Wednesday, September 23, 2009

The 'U.S. League' Comment That Didn't Publish

A soccer fan/observer who goes by the handle of "Dawn Eos" (Eos is the Greek goddess of dawn) sent a thoughtful and informative e-mail ... because he (or more probably she) couldn't get it to show up as a "comment" to the previous blog entry -- "U.S. League Bows ..."

(Though other comments are showing up; I don't know what the issue might be.)

Anyway, I'm posting the Dawn Eos comment here, as an entry. In it, DE notes that Major League Soccer of the United States is not the only league to play over the summer in the Northern Hemisphere. Etc. (I should have written "Western Europe" ... and regardless of weather considerations, Sepp Blatter has said several times he believes the U.S. should play a fall-to-spring schedule.)

Here is the material from Dawn Eos.

Some Northern Hemisphere league schedules:

Belarus: April-November
China: March-October
Iceland: May-September
Japan: March-December
Russia: March-November
Norway: March-November
South Korea: March-December
Sweden: April-November

The relevant point: for much of northern North America, winter conditions have quite a bit in common with the countries listed above. February in Toronto: more like Madrid, or Moscow? Chicago: more like Rome, or Oslo?

As for why MLS has played through previous World Cups -- it seems unfair to assume that the league believed its fans were uninterested in the greatest show on earth. Given that:

(a) World Cup matches are played during mornings and afternoons (and sometimes earlier)

(b) the World Cup has traditionally been the only time in four years when the general American sporting public even notices the sport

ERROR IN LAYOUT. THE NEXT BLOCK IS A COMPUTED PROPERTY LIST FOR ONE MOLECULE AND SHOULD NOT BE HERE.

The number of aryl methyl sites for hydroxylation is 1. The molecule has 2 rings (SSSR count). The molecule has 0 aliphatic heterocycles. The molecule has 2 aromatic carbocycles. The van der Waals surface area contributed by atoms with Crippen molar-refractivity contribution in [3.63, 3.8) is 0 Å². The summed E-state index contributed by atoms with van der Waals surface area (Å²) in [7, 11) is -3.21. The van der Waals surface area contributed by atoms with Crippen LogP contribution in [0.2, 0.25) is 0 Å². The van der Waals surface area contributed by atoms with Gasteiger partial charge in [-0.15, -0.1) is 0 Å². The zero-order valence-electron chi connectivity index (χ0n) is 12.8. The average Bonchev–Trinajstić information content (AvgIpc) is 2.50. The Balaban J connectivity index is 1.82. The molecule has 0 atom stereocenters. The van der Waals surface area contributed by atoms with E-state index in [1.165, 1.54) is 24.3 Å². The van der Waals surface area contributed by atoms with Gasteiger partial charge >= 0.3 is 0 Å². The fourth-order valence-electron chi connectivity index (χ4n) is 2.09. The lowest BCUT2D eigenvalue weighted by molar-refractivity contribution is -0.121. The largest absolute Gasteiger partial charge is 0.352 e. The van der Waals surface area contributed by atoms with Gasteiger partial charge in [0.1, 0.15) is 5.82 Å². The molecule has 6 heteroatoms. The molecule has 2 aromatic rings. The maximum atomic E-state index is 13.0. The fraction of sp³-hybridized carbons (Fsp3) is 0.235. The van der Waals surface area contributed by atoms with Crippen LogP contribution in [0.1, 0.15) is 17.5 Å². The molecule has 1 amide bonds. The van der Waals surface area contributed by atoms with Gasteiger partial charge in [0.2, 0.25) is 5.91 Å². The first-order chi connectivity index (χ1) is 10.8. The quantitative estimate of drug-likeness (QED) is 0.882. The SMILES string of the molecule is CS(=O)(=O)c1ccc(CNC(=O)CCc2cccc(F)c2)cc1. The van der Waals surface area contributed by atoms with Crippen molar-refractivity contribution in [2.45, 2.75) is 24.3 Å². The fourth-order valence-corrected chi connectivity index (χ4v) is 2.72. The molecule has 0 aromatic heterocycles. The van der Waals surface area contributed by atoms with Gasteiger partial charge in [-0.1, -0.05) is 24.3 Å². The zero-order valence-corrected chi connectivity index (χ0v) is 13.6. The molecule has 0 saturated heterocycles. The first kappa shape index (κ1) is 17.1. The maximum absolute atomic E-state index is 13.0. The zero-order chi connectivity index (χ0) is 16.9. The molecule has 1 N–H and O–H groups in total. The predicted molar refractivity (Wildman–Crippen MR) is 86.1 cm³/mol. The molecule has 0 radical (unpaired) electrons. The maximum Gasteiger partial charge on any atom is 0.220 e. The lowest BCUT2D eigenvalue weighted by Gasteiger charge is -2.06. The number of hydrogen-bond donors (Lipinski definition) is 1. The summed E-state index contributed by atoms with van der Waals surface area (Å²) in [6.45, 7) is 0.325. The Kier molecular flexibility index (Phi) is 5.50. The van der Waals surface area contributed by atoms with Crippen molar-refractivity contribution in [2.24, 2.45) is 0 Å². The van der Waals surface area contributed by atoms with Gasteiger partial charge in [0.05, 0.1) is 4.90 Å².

(c) MLS remains a still-fledgling league, and one for which the cost of losing four summer weekends under any circumstances would be substantial

the league presumably decided that it would be better off continuing play during previous World Cups. Specifically: even with most soccer fans' attention elsewhere, Saturday night games during June and July would still do better than Wednesday games in March or October. And with the influx of casual fans watching World Cup games in the mornings and afternoons, MLS would at least be able to advertise its presence to those fans, and to offer them a live soccer experience at the single moment they're actually interested in the sport (and before they go away for another four years). And most mordantly: MLS might have thought that suspending play during the middle of its season for any reason might lead people to believe that it wouldn't ever come back.

But now: MLS is in far better shape than it was in 1998 or 2002, and increasingly appears to be a permanent part of the sporting landscape. And the general sporting public is more aware of the game than ever before (and is interested in soccer for more than one month every four years) -- for both those reasons, it's presumably less necessary for the league to chase potential fans during World Cups.

But probably most importantly, as more and more MLS teams possess their own venues, those summer weekend dates are no longer quite so critical financially. And that's probably the most important reason why the league will be taking that two-week break next year: they won't lose that much soccer income by doing so. Indeed, what will likely happen is that quite a few teams will dispose of their Open Cup obligations during that break, add a concert or two to their venues' schedules, and quite probably come out ahead in the end.

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